Trade minister Amelia Kyambadde has cautioned executive secretaries against expressing a callous attitude towards visitors.
By Francis Emorut
KAMPALA - Trade minister Amelia Kyambadde has cautioned executive secretaries against expressing a callous attitude towards visitors, and has in that spirit called for courteousness.
“Why are some of you so abusive and like mistreating visitors?” she demanded.
She told over 250 secretaries and administrative assistants meeting at Hotel Africana to stop being rude while handling visitors or risk ruining the reputation of the organization that has employed them.
“Your attitude will impact negatively on the institution you are working with.”
Kyambadde was speaking as a chief guest during the National Association of Secretaries and Administrative Assistants (NASAP) annual general meeting on Saturday.
The secretaries were drawn from key Government ministries and agencies, high institutions of learning as well as corporate organisations.
The minister also directed blame towards bosses, saying that they undermine secretaries by not allowing them to attend executive meetings, and instead limit them to preparing drinks for them.
“Don’t accept to be treated like a tea girl or an office messenger,” she advised.
She cited an incident in her ministry where top official did not want secretaries to attend high-level meetings.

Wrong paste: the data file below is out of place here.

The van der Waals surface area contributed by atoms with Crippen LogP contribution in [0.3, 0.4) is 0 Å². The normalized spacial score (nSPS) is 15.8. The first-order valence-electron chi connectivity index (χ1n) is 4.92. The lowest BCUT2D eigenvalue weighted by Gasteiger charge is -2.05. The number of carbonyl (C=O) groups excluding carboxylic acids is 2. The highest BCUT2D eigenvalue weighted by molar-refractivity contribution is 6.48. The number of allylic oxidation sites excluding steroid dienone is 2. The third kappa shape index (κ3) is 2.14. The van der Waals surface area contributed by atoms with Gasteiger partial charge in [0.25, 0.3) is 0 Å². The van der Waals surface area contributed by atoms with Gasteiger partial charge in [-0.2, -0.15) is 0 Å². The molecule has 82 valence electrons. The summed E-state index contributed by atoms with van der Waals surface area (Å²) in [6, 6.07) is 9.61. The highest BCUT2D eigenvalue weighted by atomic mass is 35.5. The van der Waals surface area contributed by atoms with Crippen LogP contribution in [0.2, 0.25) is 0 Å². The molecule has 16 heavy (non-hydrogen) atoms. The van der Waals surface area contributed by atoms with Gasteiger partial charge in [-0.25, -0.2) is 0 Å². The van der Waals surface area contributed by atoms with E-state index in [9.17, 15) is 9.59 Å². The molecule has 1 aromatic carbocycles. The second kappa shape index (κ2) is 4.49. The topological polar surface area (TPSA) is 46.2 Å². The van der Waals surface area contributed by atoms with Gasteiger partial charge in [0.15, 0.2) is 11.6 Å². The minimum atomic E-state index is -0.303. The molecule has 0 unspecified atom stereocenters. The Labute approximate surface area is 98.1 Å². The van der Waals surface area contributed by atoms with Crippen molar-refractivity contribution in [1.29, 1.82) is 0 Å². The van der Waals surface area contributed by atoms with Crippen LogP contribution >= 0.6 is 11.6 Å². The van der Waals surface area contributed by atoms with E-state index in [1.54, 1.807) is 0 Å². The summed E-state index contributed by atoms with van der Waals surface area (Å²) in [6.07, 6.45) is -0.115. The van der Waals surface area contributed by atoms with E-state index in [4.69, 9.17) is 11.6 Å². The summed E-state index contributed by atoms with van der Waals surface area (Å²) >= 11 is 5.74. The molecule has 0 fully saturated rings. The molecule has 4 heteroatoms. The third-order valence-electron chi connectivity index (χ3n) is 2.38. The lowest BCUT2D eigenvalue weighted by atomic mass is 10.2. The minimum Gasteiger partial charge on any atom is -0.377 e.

Kyambadde argued that secretaries should be allowed in the meetings so as to take notes of high importance.
Don't 'leak' key info
Clearly, her emphasis was the need to change the mindset of bosses: “It is high time employers changed their attitude towards secretaries.”
She pointed out that 80% of success of an organization depends on secretaries.
“We are the inventory of their contacts. They forget that we are custodian of data management of the organization,” she said.
But she was quick to caution secretaries never to leak confidential information of their organization or company, even if they feel alienated from top engagments.
Maggie Kigozi, the former executive director of Uganda Investment Authority (UIA) supported Kyambadde's position on changing attitudes.
"They are the eyes and ears of the office," Kigozi said, referring to the importance of secretaries.
Kigozi further encouraged the secretaries to start their businesses before they are retired.
Another call, made by Jolly Nanseera, the commissioner in charge of human resources management in the ministry of public service, was to have secretaries improve their communications skills.
Minister Kyambadde warns secretaries on attitude